Experian – Srshti Putcha, Junior Data Scientist

We interviewed Srshti Putcha, a Junior Data Scientist at Experian, on her experience and thoughts on women in tech.

1. What does your day-to-day role involve?

I’m a member of the Data Science team at the UK&I Experian DataLabs. The lab aims to build the next generation of Experian products, inspired by developments in both academic research and in the tech industry. My day-to-day work is highly dependent on what stage of the product development lifecycle we are in. Early on in projects, we spend a good deal of time scoping out the business case and identifying our scientific strategy. Once development is underway, I spend most of my time coding and running experiments to evaluate our solution. We’re expected to communicate regularly with key stakeholders throughout the lifetime of the project.

2. What made you consider this career path following your studies?

I’ve always been interested in STEM, but I didn’t learn to code until the second year of my undergraduate degree. At the time, I was developing an interest in Statistics as a subject area, and I learnt how to use R. I learnt at that point that there was power in using code to understand a dataset. I ultimately chose a career in tech because I wanted to be exposed to interesting and challenging data-driven problems in a variety of domains.


3. Did you study an IT or technology related subject at GCSE, A-Level or University?

I didn’t study an IT or technology related subject at GCSE or A-level. During sixth form, I did however undertake a year-long engineering project at Selex Galileo. That was what really sparked my interest in tech. My training in statistics and data science began during my undergraduate degree and continued through to my PhD.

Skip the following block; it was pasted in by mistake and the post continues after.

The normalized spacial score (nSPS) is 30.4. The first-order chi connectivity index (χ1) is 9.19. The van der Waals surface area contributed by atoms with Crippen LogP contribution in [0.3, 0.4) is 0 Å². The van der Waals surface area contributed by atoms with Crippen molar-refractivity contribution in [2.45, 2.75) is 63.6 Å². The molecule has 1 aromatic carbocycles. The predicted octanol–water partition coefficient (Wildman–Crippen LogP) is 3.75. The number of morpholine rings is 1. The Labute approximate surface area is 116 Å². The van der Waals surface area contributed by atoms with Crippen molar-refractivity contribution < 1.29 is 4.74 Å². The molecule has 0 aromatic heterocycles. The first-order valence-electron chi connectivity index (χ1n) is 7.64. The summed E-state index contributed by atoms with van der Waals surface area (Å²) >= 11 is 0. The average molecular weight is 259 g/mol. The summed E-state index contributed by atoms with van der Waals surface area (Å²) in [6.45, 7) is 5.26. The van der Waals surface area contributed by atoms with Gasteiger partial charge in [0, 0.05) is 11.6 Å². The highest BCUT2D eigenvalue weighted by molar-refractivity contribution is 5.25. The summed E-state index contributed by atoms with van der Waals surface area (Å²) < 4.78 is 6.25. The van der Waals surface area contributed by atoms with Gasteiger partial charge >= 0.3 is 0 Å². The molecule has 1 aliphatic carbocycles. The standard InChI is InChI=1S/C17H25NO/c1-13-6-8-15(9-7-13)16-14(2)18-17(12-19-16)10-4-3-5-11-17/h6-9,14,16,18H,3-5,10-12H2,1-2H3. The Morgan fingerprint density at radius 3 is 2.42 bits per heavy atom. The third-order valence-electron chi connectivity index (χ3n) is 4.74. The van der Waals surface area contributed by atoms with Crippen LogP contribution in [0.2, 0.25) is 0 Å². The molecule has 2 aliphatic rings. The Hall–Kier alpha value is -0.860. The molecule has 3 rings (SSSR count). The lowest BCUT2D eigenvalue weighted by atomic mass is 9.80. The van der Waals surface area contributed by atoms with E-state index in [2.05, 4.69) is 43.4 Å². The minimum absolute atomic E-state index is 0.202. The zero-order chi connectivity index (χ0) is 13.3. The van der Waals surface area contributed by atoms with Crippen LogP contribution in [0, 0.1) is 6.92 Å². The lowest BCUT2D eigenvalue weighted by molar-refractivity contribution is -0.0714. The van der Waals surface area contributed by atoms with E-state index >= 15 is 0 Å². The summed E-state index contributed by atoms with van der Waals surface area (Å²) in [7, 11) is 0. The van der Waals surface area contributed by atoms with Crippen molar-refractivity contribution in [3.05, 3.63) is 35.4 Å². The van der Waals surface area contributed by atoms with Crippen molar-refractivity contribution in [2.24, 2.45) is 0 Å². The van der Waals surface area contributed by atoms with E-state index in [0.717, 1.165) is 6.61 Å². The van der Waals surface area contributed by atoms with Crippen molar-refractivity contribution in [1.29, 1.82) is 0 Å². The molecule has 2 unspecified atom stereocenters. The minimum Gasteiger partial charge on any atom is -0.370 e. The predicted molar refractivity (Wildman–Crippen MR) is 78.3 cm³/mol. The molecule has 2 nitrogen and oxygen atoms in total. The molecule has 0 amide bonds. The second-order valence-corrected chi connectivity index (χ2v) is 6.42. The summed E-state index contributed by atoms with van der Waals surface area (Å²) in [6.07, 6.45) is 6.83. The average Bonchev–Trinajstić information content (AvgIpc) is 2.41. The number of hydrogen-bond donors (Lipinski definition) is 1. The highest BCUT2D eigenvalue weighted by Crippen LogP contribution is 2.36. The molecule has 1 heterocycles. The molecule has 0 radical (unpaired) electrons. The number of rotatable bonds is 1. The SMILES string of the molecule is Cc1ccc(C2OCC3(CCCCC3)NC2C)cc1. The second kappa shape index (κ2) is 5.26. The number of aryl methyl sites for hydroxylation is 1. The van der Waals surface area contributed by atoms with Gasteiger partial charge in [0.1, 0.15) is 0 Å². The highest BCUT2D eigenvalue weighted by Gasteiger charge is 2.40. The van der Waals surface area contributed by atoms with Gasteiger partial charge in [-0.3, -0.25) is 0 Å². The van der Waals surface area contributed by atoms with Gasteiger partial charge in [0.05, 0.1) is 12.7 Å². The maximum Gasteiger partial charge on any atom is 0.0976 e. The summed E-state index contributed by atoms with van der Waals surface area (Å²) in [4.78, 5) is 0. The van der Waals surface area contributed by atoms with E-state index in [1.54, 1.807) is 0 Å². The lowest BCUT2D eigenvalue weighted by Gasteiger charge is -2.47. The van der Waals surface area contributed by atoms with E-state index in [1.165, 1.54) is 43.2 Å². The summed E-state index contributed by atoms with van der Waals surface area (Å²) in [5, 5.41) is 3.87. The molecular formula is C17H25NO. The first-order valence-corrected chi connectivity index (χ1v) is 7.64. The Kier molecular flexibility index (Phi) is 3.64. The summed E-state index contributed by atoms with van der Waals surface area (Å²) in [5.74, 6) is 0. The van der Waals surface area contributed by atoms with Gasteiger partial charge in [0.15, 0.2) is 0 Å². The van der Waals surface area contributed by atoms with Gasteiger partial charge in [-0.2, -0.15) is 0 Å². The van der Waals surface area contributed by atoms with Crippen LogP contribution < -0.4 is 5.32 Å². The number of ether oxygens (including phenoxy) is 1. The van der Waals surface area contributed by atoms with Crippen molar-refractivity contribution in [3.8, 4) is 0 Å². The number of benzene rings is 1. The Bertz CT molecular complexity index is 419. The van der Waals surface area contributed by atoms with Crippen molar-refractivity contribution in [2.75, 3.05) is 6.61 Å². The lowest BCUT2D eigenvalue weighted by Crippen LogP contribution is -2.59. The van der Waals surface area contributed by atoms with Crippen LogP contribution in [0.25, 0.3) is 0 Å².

4. Did you get any work experience in IT or technology before this role?

I undertook a six-month internship at a climate tech start up after the second year of my PhD. It was a culture shock, especially when stacked up against the typical academic working environment. I got introduced to the idea of writing tickets, daily stand-ups, and code reviews in one fell swoop. I stayed on one project for the entire duration and that really allowed me to build some confidence.

5. Do you think there is a lack of females in the IT and tech sector?

I think that progress in terms of representation has been made, but we’ve got a little bit further to go. I’d like to see women leading technical teams and business functions more often.

6. Do you find there is a stereotype that a career in IT or technology is just for men?

This isn’t so much of a stereotype anymore. However, it will take time to see higher numbers of women in senior leadership roles.

7. What would entice women to study technology related courses?

Offering free short-courses or workshops that teach coding early in schools or colleges.